The International Monetary Fund (IMF) has warned that cryptocurrencies such as Ether and Bitcoin are privately issued assets riddled with substantial risks.
The global finance adviser also said making cryptocurrencies equivalent to a national currency was an “inadvisable shortcut”.
According to the IMF’s latest blog, new digital forms of money have the potential to “provide cheaper and faster payments, enhance financial inclusion, improve resilience and competition among payment providers, and facilitate cross-border transfers”.
However, the body warns this is not straightforward, adding it requires significant investment as well as difficult policy choices such as clarifying the role of the public and private sectors in providing and regulating digital forms of money.
“Some countries may be tempted by a shortcut of adopting crypto assets as national currencies,” it said.
“Many are indeed secure, easy to access, and cheap to transact. We believe, however, that in most cases risks and costs outweigh potential benefits.”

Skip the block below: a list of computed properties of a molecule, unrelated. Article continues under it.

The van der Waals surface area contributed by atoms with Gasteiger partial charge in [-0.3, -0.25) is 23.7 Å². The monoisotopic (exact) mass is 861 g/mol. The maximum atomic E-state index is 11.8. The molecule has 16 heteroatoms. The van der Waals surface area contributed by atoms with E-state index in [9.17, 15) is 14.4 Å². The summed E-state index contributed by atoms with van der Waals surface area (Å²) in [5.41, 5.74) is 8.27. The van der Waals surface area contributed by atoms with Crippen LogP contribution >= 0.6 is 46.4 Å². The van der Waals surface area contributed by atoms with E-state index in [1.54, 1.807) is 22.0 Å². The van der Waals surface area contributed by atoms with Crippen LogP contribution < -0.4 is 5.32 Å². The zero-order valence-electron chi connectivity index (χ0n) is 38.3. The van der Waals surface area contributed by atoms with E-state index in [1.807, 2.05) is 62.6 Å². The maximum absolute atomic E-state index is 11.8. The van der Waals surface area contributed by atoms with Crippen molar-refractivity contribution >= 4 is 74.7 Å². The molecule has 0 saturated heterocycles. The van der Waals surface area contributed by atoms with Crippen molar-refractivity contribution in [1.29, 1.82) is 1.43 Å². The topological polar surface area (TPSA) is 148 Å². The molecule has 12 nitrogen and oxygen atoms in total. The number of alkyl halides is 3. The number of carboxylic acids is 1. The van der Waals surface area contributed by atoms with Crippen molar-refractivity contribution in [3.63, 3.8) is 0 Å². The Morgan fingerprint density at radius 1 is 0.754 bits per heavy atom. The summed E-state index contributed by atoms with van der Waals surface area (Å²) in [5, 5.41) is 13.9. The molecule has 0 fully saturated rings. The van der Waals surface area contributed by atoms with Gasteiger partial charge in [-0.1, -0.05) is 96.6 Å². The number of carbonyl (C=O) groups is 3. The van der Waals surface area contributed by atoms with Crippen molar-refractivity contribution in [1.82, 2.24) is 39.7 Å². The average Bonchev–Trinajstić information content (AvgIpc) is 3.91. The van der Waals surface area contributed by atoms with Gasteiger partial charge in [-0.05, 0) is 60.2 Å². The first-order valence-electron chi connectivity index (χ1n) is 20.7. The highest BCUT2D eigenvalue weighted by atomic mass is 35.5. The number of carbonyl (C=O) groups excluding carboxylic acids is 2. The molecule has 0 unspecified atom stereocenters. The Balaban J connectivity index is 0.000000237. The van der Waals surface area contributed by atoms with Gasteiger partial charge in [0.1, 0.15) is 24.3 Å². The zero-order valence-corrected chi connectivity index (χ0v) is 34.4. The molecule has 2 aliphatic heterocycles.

This isn’t the first the IMF has waved a red flag over cryptocurrency use. It warned against countries using cryptocurrencies as legal tender just over a month before El Salvador became the first nation in the world to configure Bitcoin as payment.
Bitcoin lives on
The IMF also said that widespread use of cryptocurrencies would threaten “macroeconomic stability” and could harm financial integrity through crypto’s links with illicit activity.
However, IMF admits “Bitcoin lives on”.
“For some, it is an opportunity to transact anonymously – for good or bad,” the fund conceded.
“For others, it is a means to diversify portfolios and hold a speculative asset that can bring riches but also significant losses.”
According to its blog, the most direct cost of widespread adoption of cryptocurrencies is macroeconomic stability.
“Government revenues would be exposed to exchange rate risk if taxes were quoted in advance in crypto assets while expenditures remained mostly in the local currency, or vice versa,” the blog added.
“Also, monetary policy would lose bite.”
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